It's frustrating when a movie with such a strong cast brings such a weak story. After.Life had the potential to be a creepy, suspenseful film about death, mourning, and questions of the afterlife. If this was a song instead of a film, it would have been sung just a bit off-key.
Anna (Ricci) is a teacher in a tumultuous relationship with her boyfriend Paul (Long). After an incendiary argument at a restaurant, she leaves and is subsequently killed in a car accident. She awakes, however, and finds herself in the mortuary of the same funeral parlor in which she attended the funeral of her high-school music teacher the day before. The mortician (Neeson) and her carry on a conversation, where he informs her she is in fact dead and he is preparing her for her own funeral.
Resistant to the idea of death, Anna believes she's been drugged and abducted by the mortician, and begins searching for a way to escape. In the meantime, her boyfriend is torn up over her death, the fact that Anna's mother blames him, the director's refusal to grant him visitation of her body prior to the funeral, and the disturbing dreams in which he sees her. Then, there is the bullied student who takes on an odd preoccupation with Anna's death, as he visits the funeral parlor and converses with the director.
There is the lingering question of whether Anna really is dead, though. The mortician tells her that he has a gift that he can talk with the dead, and only he can hear them. But, while Anna is at first paralyzed, she soon regains her ability to move and sets out to escape. Now, if she's dead, then how is it she can prance about the building in her red silk camisole--a sight which I would swear was the main motivation behind making this movie at all--and cause the mortician to worry someone will see her roaming about at night. Is she a zombie?
The movie has a look that is, frankly, great. For a story that takes place in a funeral parlor for the majority of the time, the place is depicted with a strong aura of isolation and dread. The costumes are really well done too, what with Ricci's red silk teddy and Neeson's prim and proper attire. Even some of the dialogue is very good, with good on screen chemistry between Ricci and Neeson. But when all of the ingredients are brought together, the movie kind of falls apart. I won't go so far as to say the movie is terrible, but it feels like someone really dropped the ball and there is a ton of wasted potential.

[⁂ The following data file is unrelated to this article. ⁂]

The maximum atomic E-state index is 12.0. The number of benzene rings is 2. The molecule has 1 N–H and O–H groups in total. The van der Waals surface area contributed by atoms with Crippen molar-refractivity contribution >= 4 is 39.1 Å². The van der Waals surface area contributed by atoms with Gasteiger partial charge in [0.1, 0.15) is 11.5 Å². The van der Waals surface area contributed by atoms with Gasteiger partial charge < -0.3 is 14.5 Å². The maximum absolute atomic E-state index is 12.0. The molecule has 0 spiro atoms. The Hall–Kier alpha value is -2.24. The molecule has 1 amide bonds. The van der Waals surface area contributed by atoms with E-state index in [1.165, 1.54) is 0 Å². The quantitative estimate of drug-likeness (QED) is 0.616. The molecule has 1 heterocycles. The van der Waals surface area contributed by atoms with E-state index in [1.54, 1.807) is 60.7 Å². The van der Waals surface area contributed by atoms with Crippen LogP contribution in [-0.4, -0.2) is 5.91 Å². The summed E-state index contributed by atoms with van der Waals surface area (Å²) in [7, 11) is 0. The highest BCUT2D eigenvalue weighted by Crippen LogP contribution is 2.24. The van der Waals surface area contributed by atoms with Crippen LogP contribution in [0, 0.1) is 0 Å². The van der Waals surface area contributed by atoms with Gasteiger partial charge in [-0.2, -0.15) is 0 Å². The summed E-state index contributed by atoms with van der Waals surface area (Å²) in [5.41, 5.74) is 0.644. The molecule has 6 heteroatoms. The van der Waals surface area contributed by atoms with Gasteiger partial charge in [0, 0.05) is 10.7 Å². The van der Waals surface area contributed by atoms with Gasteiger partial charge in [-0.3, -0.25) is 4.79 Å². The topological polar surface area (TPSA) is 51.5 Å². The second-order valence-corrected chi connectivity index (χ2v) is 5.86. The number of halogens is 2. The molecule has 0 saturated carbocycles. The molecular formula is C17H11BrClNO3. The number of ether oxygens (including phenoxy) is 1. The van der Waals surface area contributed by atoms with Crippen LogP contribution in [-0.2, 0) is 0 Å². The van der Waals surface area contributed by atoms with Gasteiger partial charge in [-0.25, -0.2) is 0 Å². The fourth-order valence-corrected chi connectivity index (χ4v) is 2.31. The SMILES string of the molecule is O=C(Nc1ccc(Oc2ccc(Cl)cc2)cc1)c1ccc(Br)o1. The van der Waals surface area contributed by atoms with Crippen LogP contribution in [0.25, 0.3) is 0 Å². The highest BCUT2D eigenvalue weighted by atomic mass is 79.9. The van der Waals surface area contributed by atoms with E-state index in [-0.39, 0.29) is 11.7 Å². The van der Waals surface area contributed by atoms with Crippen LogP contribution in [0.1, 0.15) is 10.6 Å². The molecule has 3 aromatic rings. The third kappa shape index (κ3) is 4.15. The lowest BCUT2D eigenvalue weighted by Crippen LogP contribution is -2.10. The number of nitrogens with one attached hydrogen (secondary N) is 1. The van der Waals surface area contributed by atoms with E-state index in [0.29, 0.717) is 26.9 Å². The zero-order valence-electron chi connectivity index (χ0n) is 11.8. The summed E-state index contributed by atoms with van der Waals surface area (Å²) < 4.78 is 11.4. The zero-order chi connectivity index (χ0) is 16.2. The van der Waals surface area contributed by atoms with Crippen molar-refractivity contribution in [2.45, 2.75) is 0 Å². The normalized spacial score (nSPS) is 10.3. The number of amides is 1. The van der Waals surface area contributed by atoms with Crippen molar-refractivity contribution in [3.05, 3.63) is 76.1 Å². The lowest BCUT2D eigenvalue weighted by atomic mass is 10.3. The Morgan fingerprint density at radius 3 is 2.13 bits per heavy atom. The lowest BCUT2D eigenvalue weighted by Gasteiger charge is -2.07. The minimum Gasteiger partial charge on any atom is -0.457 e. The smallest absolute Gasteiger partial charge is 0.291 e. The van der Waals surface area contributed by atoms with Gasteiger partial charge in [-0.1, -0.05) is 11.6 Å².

This question was posed to a lot of bloggers by John Ottinger, over at Grasping for the Wind, who recently had an ordeal involving a forest fire in his area. You can read my response, as well as those of several other bloggers, by clicking here--and even leave a comment with which five books you'd want to save from certain destruction.
Also, in light of the horrendous tragedies that have befallen on Japan, you can visit the Red Cross and make a donation if you so wish. I imagine every penny counts right now.
March 21, 2011
Head Games takes the strange, ghostly tale told in Welcome to Lovecraft and takes a hard left into even weirder territory. It's been six months or so since I read the first volume in the Locke & Key series, but it didn't take long at all to get sucked into the story and watch it pick up right where it left off.
The first volume introduced the three Locke children coming to terms with their father's murder at the hands of a disturbed teen, Sam Lesser, plus Sam hunting them down, and a menacing spirit named Dodge seeking escape from its prison at the bottom of a well. In this second volume, the serial killer (Sam Lesser) is dead, but Dodge is free and disguised as a new friend to the Locke children. An affable teen boy named Zach.
Zach's--or Dodge's--disguise isn't perfect, though. He's recognized by an elderly schoolteacher who knew the Locke kids' father and his best friend, Luke--a previous incarnation of Dodge. With me so far? Good, because sufficed to say the teacher doesn't live long enough to get the word out. In fact, most of this volume deals with Dodge playing a bit of cat and mouse with everyone who either clues in to him or at least suspects there is something amiss.
The youngest of the three Locke kids, Bodie, doesn't play quite so prominent a roll as he did in the first volume, aside from finally figuring out how the mysterious second key he found works. And when he finally figures out what the key opens ... well, minds are blown. To be more accurate, minds are opened. Literally. It's a pretty wild concept that changes the tone of the book entirely. Where Welcome to Lovecraft had a pretty damned dark current running throughout it, Head Games has a bit lighter, more fantastical approach.
The Locke kids are great characters to root for and the continuation of their stories works well, played against the development of Dodge as the villain. The incredibly brief look at their mother and her burgeoning drinking problem and detachment from everything felt like it should have been touched upon more. I guess that's prelude to the third volume and whatever consequences exist will come to bear then.
While the story doesn't lead to any huge confrontation at the end, it instead offers a lot of tiny revelations, which seems to all be buildup. More often than not, I'm disappointed by the middle part of a trilogy, but this time I just went with it and really walked away satisfied. I do, however, really want some crazy shit to go down in the third volume.